Scotland v Georgia: Scott Brown wants courage

Scotland captain Scott Brown ahead of his side's European Championship Qualifier against Georgia. Picture: SNS
Scotland captain Scott Brown ahead of his side's European Championship Qualifier against Georgia. Picture: SNS
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SCOTT BROWN believes Scotland will have to show courage if they are to beat Georgia on Saturday.

Confidence is high in the Dark Blues camp following a six-game unbeaten run that was only halted by world champions Germany’s narrow win last month.

But Brown knows expectations have increased as the Tartan Army dream of ending their 18-year exile from major tournaments at Euro 2016 in France.

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Now, ahead of his side’s second qualifying clash, the Celtic midfielder has urged his team-mates to block out their nerves when they take on Temuri Ketsbaia’s men at Ibrox.

He said: “We’ve got to go out thinking we can win every game. We’ve got to be brave and play attacking football especially at Ibrox as well.

“It’s a home game for us and we’ve got to try to do as well as we can.

“It’s been a long time since Scotland qualified for a major tournament. I think we deserve to be there in France for the Euros and hopefully this can be our campaign.”

Scotland have not played Georgia since the 2007 double-header saw the Dark Blues triumph at Hampden but lose in Tbilisi.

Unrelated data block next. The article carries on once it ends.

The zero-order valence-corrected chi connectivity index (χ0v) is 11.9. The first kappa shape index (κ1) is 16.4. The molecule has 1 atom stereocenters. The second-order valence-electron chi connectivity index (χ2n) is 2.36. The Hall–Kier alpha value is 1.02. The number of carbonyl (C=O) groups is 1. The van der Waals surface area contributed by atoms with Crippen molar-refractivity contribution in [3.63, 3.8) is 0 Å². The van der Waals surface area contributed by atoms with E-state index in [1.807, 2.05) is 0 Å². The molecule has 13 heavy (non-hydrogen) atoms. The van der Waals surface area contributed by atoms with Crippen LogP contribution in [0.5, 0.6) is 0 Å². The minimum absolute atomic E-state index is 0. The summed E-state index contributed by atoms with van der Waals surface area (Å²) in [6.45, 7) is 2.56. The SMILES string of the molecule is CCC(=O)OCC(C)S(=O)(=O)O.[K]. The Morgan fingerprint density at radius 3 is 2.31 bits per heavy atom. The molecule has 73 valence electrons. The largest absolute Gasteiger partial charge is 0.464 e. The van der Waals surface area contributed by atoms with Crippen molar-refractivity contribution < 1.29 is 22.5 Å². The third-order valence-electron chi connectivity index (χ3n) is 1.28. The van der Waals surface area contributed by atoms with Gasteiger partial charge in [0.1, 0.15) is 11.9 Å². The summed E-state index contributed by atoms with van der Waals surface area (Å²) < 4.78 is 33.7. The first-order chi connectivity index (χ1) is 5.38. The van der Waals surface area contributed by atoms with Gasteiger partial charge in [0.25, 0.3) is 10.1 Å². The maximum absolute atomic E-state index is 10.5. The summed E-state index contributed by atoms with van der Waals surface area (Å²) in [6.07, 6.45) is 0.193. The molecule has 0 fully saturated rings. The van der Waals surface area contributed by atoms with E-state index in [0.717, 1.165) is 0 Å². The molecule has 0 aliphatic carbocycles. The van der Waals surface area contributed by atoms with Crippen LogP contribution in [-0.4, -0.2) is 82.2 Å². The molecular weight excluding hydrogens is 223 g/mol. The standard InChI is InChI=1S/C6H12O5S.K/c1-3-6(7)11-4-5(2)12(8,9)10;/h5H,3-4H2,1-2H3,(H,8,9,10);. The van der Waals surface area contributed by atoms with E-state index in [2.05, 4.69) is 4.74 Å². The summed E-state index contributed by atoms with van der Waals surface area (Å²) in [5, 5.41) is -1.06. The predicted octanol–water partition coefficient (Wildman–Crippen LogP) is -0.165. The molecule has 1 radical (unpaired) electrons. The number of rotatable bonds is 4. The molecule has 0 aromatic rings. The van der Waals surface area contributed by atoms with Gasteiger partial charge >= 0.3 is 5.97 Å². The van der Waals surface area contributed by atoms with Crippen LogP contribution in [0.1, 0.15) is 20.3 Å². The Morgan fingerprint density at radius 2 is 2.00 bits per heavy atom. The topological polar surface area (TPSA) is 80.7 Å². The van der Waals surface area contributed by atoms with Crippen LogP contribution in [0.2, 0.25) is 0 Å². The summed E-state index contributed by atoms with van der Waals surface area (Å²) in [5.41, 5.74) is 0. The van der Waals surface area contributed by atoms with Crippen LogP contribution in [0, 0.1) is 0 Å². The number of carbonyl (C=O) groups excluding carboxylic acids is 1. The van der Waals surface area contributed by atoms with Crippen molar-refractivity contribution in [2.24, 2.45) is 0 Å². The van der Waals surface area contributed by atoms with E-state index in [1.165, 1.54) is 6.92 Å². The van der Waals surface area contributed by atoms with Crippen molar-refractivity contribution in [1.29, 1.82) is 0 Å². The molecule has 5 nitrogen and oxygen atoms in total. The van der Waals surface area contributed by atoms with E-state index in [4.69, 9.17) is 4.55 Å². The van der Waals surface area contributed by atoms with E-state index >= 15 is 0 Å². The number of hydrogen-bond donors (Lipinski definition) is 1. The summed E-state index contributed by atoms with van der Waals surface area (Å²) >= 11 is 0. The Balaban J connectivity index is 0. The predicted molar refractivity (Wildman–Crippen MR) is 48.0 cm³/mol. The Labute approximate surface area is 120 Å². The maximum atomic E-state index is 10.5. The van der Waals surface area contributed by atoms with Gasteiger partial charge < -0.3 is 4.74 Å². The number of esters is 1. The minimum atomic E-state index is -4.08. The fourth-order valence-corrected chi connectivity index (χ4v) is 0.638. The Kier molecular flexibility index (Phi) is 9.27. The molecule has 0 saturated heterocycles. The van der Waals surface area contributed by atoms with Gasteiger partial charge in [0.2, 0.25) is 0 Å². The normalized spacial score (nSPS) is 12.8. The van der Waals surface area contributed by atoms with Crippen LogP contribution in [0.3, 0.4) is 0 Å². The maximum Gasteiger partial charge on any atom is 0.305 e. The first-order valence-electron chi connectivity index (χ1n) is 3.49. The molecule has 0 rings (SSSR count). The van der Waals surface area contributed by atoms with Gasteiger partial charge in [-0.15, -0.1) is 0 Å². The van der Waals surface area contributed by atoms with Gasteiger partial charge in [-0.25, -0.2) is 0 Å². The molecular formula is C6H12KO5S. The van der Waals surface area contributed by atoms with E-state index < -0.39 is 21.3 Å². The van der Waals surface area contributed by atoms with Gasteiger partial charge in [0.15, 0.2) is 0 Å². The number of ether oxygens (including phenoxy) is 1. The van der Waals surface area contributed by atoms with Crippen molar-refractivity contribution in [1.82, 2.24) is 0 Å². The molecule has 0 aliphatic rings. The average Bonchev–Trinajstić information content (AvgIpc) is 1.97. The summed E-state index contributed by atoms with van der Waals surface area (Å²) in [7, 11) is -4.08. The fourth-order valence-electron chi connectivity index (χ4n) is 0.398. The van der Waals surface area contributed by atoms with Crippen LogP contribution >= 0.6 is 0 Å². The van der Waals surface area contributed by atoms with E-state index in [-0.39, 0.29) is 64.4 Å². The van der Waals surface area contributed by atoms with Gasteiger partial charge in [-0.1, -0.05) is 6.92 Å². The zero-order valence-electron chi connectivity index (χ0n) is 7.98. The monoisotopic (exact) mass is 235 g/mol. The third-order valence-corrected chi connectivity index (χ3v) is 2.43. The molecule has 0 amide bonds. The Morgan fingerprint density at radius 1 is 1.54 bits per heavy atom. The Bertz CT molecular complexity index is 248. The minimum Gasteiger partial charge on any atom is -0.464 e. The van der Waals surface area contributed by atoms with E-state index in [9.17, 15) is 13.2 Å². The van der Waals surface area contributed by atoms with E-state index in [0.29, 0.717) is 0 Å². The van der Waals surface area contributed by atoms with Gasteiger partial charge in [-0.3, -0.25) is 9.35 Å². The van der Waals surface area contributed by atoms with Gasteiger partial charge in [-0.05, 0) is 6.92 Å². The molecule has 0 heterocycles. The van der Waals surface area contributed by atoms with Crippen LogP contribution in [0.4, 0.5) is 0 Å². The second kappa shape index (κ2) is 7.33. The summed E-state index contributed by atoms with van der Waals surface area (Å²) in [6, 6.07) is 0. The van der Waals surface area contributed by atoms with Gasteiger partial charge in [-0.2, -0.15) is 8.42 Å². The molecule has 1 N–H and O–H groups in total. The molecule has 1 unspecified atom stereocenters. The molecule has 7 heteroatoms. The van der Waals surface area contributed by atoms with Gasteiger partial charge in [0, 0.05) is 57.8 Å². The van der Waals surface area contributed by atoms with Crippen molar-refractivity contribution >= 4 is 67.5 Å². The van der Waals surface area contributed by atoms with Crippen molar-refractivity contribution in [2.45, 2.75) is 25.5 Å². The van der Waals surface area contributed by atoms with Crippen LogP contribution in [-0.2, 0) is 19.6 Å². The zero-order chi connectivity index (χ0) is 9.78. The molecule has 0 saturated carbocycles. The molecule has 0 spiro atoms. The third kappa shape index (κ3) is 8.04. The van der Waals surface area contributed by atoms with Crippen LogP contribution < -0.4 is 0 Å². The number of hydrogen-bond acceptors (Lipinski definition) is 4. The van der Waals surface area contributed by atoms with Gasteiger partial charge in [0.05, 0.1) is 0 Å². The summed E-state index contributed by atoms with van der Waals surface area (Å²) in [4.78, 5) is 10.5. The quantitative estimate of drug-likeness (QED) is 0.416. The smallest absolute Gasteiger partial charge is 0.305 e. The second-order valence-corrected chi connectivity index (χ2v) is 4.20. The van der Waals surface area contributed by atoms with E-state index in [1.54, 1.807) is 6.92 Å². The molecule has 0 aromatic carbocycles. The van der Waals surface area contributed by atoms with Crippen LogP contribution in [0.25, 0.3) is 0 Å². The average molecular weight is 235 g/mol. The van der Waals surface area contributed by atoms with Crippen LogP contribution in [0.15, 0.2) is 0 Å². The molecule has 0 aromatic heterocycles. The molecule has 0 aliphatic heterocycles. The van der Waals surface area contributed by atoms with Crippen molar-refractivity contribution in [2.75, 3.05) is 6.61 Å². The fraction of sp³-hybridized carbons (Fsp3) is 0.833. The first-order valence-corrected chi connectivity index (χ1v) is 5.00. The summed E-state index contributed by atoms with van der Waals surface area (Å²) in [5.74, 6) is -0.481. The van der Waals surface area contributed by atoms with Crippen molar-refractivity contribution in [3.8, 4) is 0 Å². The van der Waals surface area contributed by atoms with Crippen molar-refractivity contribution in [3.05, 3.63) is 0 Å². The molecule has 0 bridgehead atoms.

Brown was a second-half substitute in the Glasgow leg as the hosts won 2-1 with goals from Kris Boyd and Craig Beattie, but the Hoops captain is not looking back on that match for too many pointers ahead of this weekend’s battle.

“They’ve changed manager since then,” he said. “It’s going to be totally different.

“We’ve been watching videos. We know how they are going to play hopefully so it might help us a little bit. At the end of the day it’s 11 v 11 - whoever goes on the park has to go out there and do Scotland proud.”

Boss Gordon Strachan has largely trusted a 4-2-3-1 formation since taking over two years ago and insists he will not wander far from that ploy against the Georgians.

“Everyone knows their jobs now,” said Brown. “Your position and who you are marking, what you are doing when you are attacking and defending. It’s good to be part of and know everyone has their own job.”


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